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14

Actually, almost all of the CPU on the market, save for the very small ones meant for low-power embedded devices, offer "hardware-enforced isolation". This is called a MMU. Synthetically, the MMU splits the address space into individual pages (typically 4 or 8 kB each; it depends on the CPU architecture and version), and whenever some piece of code accesses ...


14

Sysinternals process explorer is your friend. This will show you more information than you're used to from Task Manager, including invisible tasks.


13

This really depends on how the process is hidden. If certain Windows API functions are hooked, then process managers using those functions will not see the process. So it's dependent on the particular piece of software trying to hide as well as the monitoring software trying to find it. Regardless of which monitoring program you use you're not guaranteed ...


8

Yes, it's possible. This kind of behavior is seen on a class of programs called rootkit. A rootkit employs a number of techniques to avoid detection. Some of those techniques: Thread injection In this case, Program B injects a thread on another running process. If Program A is searching for program_b.exe, it will not find it. Kernel Process Table ...


6

This is far from being a simple task thanks to memory protection techniques. In the old times of MS-DOS, Windows 9x and equivalent home computing systems, the memory was indeed equally shared amongst all the running process. In such conditions your feeling is right: any user process can access and modify memory from other processes, even the operating ...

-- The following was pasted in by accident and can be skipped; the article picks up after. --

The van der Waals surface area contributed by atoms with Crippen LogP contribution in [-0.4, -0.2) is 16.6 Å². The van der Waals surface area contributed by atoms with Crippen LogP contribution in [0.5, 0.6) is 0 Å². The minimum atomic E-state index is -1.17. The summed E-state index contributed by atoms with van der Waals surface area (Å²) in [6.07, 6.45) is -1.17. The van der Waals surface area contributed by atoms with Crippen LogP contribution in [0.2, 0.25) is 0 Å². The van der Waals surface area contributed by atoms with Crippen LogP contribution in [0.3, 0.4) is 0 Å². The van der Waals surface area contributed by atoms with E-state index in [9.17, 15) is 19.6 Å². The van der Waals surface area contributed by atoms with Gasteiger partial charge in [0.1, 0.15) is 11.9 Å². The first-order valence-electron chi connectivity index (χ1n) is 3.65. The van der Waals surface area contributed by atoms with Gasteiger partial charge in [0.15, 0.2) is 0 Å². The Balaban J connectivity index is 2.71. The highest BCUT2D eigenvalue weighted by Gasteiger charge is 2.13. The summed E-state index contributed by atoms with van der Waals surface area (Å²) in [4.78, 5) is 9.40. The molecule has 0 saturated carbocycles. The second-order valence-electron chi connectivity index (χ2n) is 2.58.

6

If your threat model includes "malicious processes running as the same user as the legitimate process that needs the key", you need to go back to the drawing board and redesign. It is not possible to protect against that. Processes within a single user session are not, and should not be expected to be, secure from one another. The concern you express about ...


5

AV's wont continously scan for running processes as it is an expensive operation. It is better to use WMI for process launch notifications. As far as in-memory detection is concerned, AVs usually hook most of the system APIs and determine the process beahviour to flag if its malicious. As far detecting sending out requests to bad sites is concerned, that ...


4

There's 2 types of MFP's that I have seen: Those meant for SOHO/Consumer. Those does rarely have any permanent storage for documents, rather its a little flash area that stores configuration data only. If the configuration contains sensitive information, a factory reset is enough to clear information. They very often use standard SDRAM sticks (either SODIMM ...


4

If you want to restrict inter process communication on a machine, I'd suggest doing away with TCP and instead uses Unix domain socket. Unix domain socket can be used exactly the same way as TCP (it's a bidirectional socket), but it creates a socket file instead of listening on a TCP port. You can control permission on the socket file using standard ...


4

The issue is that the attacker can create a symlink before a vulnerable program can. For example, you could write a script that watches the process list, and as soon as a program with the right name shows up in the list, the script would race to create a symlink to a privileged file before the vulnerable program can. If the vulnerable program is running as ...